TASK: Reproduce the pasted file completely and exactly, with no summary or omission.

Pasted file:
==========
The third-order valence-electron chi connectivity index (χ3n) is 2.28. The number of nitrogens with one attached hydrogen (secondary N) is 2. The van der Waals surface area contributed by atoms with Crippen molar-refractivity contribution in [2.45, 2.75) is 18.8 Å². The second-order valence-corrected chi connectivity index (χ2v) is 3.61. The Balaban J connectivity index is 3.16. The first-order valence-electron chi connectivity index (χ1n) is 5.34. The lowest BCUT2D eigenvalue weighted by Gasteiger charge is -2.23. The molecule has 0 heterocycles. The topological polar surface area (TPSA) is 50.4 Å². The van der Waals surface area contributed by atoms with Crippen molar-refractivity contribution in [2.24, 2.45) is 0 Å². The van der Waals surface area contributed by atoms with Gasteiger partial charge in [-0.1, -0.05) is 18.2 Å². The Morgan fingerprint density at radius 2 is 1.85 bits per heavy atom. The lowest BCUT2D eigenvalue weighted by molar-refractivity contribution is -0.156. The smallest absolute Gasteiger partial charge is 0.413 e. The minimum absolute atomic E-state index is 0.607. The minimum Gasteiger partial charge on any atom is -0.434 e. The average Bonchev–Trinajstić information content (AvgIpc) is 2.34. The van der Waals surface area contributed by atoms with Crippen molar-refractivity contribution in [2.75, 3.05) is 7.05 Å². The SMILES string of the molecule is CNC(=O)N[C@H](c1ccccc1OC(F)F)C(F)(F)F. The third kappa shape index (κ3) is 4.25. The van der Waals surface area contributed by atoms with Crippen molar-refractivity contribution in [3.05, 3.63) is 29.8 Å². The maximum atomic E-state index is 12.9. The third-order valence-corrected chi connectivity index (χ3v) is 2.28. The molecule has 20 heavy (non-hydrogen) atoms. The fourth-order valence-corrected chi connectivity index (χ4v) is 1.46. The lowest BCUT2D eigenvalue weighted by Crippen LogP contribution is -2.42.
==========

The third-order valence-electron chi connectivity index (χ3n) is 2.28. The number of nitrogens with one attached hydrogen (secondary N) is 2. The van der Waals surface area contributed by atoms with Crippen molar-refractivity contribution in [2.45, 2.75) is 18.8 Å². The second-order valence-corrected chi connectivity index (χ2v) is 3.61. The Balaban J connectivity index is 3.16. The first-order valence-electron chi connectivity index (χ1n) is 5.34. The lowest BCUT2D eigenvalue weighted by Gasteiger charge is -2.23. The molecule has 0 heterocycles. The topological polar surface area (TPSA) is 50.4 Å². The van der Waals surface area contributed by atoms with Crippen molar-refractivity contribution in [2.24, 2.45) is 0 Å². The van der Waals surface area contributed by atoms with Gasteiger partial charge in [-0.1, -0.05) is 18.2 Å². The Morgan fingerprint density at radius 2 is 1.85 bits per heavy atom. The lowest BCUT2D eigenvalue weighted by molar-refractivity contribution is -0.156. The smallest absolute Gasteiger partial charge is 0.413 e. The minimum absolute atomic E-state index is 0.607. The minimum Gasteiger partial charge on any atom is -0.434 e. The average Bonchev–Trinajstić information content (AvgIpc) is 2.34. The van der Waals surface area contributed by atoms with Crippen molar-refractivity contribution in [2.75, 3.05) is 7.05 Å². The SMILES string of the molecule is CNC(=O)N[C@H](c1ccccc1OC(F)F)C(F)(F)F. The third kappa shape index (κ3) is 4.25. The van der Waals surface area contributed by atoms with Crippen molar-refractivity contribution in [3.05, 3.63) is 29.8 Å². The maximum atomic E-state index is 12.9. The third-order valence-corrected chi connectivity index (χ3v) is 2.28. The molecule has 20 heavy (non-hydrogen) atoms. The fourth-order valence-corrected chi connectivity index (χ4v) is 1.46. The lowest BCUT2D eigenvalue weighted by Crippen LogP contribution is -2.42.